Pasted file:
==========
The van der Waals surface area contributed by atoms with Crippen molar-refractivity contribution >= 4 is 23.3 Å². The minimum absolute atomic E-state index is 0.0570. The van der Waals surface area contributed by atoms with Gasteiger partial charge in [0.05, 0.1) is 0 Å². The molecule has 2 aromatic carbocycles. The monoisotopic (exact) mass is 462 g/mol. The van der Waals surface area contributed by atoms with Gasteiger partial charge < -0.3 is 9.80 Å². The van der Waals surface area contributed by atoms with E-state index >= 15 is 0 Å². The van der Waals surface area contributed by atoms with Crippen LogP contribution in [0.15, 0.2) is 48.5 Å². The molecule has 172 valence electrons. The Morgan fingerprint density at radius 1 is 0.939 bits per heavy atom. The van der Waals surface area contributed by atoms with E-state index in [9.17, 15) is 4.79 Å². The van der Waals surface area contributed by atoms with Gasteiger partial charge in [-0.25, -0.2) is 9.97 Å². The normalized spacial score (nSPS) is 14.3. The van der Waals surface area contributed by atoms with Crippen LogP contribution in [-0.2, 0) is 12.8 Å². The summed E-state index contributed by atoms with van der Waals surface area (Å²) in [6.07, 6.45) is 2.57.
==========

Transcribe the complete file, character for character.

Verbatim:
The van der Waals surface area contributed by atoms with Crippen molar-refractivity contribution >= 4 is 23.3 Å². The minimum absolute atomic E-state index is 0.0570. The van der Waals surface area contributed by atoms with Gasteiger partial charge in [0.05, 0.1) is 0 Å². The molecule has 2 aromatic carbocycles. The monoisotopic (exact) mass is 462 g/mol. The van der Waals surface area contributed by atoms with Gasteiger partial charge < -0.3 is 9.80 Å². The van der Waals surface area contributed by atoms with E-state index >= 15 is 0 Å². The van der Waals surface area contributed by atoms with Crippen LogP contribution in [0.15, 0.2) is 48.5 Å². The molecule has 172 valence electrons. The Morgan fingerprint density at radius 1 is 0.939 bits per heavy atom. The van der Waals surface area contributed by atoms with E-state index in [9.17, 15) is 4.79 Å². The van der Waals surface area contributed by atoms with Gasteiger partial charge in [-0.25, -0.2) is 9.97 Å². The normalized spacial score (nSPS) is 14.3. The van der Waals surface area contributed by atoms with Crippen LogP contribution in [-0.2, 0) is 12.8 Å². The summed E-state index contributed by atoms with van der Waals surface area (Å²) in [6.07, 6.45) is 2.57.